Victoria is one of if not the most famous of all the country’s monarchs. She ruled during the height of the British Empire and her face became the most well-known in every corner of the world as statues were built in her honour and landmarks named after her. She was the face of Empire and the living, breathing embodiment of motherland Britannia.
During her long reign – 1837 to 1901 – British culture became more austere and this reputation of Victorian Britain endures to this day.
But for Victoria herself, the story is more complex.
Food historian Professor Rebecca Earle points out that the five-foot monarch indulged in food, drink and sex throughout her reign.
She writes: “Queen Victoria enjoyed a tumble between the sheets.
“Things got off to a good start with her marriage to Prince Albert on February 10, 1840.
“‘We did not sleep much,’ she noted in her diary a few days later, describing their first nights together.
“According to historian Paula Bartley, the royal couple possessed a fine collection of erotic art, and Victoria responded with dismay when advised by her doctor to forgo sexual activity so as to prevent further pregnancies.
“She regarded her nine pregnancies as a tiresome impediment to married life.”
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Prof Earle, in her piece for BBC HistoryExtra, also explored Victoria’s dietary habits and noted how her taste for luxury came after a regimented upbringing.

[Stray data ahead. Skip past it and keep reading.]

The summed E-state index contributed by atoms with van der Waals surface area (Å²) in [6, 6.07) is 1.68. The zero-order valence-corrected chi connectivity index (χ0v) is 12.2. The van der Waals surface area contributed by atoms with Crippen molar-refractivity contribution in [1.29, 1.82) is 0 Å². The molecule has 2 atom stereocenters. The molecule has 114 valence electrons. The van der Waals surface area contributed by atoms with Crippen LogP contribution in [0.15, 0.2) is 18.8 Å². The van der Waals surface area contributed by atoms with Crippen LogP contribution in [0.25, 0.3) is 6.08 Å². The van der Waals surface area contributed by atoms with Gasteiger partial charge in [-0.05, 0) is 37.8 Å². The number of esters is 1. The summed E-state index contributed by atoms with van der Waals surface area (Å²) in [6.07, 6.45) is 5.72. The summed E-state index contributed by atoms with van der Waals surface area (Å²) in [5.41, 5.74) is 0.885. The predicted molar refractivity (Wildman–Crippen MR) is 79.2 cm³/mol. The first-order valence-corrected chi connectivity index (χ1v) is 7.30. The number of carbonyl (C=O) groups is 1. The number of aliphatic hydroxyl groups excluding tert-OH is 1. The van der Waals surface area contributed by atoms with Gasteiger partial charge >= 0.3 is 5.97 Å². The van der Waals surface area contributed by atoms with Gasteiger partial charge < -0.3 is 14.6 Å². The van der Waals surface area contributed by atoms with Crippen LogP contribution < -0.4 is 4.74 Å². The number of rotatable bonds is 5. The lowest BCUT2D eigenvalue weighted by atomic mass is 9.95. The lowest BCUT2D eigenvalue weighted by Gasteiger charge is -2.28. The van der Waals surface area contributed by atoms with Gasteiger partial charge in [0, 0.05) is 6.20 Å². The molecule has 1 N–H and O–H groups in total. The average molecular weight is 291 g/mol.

She explains: “As a child, Victoria was subjected to a rigorous regime of controlled eating – dinner might consist of bread and milk.
“As a result, the young Victoria vowed to eat mutton every day when she grew up – and she certainly showed no intention of depriving herself once she reached adulthood.”
However, Victoria was always more excited by sweet food – and evidently this made an early impression on Prince Albert, too.
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Prof Earle continues: “The Queen particularly enjoyed sweet foods – her wedding to Albert in 1840 offered a taste of things to come.
“The mammoth bride cake – a slice of which was recently sold at auction for £1,500 – weighed nearly 300lb and measured three yards across.
“Meanwhile, satirical ballads at the time suggested that the German Albert was equally attracted to ‘England’s fat queen and England’s fatter purse.'”
Victoria was not so generous with her children, though.
Prof Earle notes: “In contrast, Victoria’s children were fed on the plain roasts and broths that she viewed as appropriate for the nursery.
“She also selected the meals of her grandchildren, using a violet pencil to annotate the day’s proposed menu.”
This legacy arguably persists today as members of the Royal Family pride themselves on maintaining fitness even into old age.
This is a point particularly stressed by Prince Philip – who has inspired Prince Charles, Prince William and Prince Harry to follow suit.